Despite the developing progress in gaining an understanding of membrane transport and signaling, studies of how the cells reshape their membranes have provided information on the structural and functional features of the membrane bilayer. However, the molecular mechanisms of which membrane-bending domains process and stabilize membrane curvature and how the events are coordinated remains elusive. For one, the structural complexity of the membrane bilayer is constantly influenced to be susceptible to reconstruct and recruit specific membrane remodelers. Second, the deficiency of standardized methods to investigate membrane remodeling and the tools to computationally examine the complicated lipid mixtures that is generally located in cellular membranes.
Similarity of the membrane fusion and membrane fission
One common feature of the membrane fusion and membrane fission is the creation of the membrane stalk. In fusion, there is the formation of the fusion stalk which is the merging between the monolayer membranes. In fission, there is also the formation of the fission stalk which is the unification of the inner monolayers of the membrane neck. Scientists have done research on the pre-stalk fusion. They believe this progress requires one lipid molecule to be inserted between the two opposing hydrocarbon membranes. As a result, there would be the formation of the lipid bridge between the membranes.
Differences between membrane fusion and membrane fission
One difference is the opposite sequences of shapes of the fission and fusion progress. Membrane fusion results in the unification of the monolayers membranes, while fission results in the separation of the membranes. Hence, fission allows the separated membranes to have a greater curvatures and stronger bent of the membranes. However, fusion results in a smaller curvatures which allows the bending of the membranes to relax. In conclusion, membrane bending would favor membrane fission, while membrane fusion would results in membrane unbending. The second difference is the self-connectivity between the membrane fusion and membrane fission. Since fission occurs when there's a separation of the continuous membrane, that would result in the limited area for each separated membranes. However, the unification of membranes, fusion, would increase the area over the entire membrane. Therefore, fission is not favored by self-connectivity, while fusion is supported by the forces that result in the merging of the membranes.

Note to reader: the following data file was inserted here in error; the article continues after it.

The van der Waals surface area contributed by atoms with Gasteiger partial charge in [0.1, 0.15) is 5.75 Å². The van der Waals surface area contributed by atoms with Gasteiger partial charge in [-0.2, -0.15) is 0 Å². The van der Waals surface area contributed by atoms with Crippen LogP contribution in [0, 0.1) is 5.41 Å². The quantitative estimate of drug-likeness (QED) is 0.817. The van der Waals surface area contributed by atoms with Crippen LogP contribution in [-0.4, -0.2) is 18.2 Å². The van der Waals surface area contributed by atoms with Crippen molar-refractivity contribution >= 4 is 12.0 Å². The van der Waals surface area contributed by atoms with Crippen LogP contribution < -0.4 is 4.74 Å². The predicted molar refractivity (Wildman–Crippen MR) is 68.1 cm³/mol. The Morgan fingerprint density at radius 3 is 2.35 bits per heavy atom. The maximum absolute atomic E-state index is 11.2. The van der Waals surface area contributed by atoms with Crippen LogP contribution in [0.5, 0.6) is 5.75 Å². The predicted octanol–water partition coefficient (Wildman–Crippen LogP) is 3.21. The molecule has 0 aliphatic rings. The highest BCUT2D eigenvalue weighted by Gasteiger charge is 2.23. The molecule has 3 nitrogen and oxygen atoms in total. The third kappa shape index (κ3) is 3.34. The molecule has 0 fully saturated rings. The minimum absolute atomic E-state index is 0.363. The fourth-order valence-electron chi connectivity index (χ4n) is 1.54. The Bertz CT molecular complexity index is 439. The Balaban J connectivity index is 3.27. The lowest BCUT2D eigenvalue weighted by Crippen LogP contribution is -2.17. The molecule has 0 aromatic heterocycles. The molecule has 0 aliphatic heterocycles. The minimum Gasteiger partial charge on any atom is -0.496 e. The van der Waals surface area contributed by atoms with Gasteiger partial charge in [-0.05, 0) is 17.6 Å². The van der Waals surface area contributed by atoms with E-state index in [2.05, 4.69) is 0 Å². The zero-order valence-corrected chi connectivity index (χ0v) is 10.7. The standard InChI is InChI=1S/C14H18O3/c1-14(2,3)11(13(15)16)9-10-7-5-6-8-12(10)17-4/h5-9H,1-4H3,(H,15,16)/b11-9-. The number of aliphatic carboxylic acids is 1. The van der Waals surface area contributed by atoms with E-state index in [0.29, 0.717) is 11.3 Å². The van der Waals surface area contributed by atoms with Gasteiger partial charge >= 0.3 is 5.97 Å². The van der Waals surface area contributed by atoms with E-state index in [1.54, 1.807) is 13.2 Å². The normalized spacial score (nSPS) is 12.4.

Proteins are the forces that generate the merging between the monolayer membranes or the separation of the monolayer membrane. Hence, membrane remodeling is the reconstructing of the lipid bilayer which is determined by the membrane proteins. There are two physical requirements for membrane remodeling. First, the free energy before the beginning of the remodeling must be higher than the energy after the remodeling. This means that there must be a release of energy that would allow for the reconstructing of the membranes. In this case, we use the term "relaxation of the free energy" to summarize the first requirement. Second, the intermediate energy must be low enough to be overcome by the thermal fluctuations. The progress of membrane remodeling is determined by the proteins. They are proteins that provide the free energy for this spontaneous reaction. Hence, the proteins can change the physical structures of the lipid bilayers and the lipid composition of the monolayers membrane. These physical changes would result in the membrane remodeling.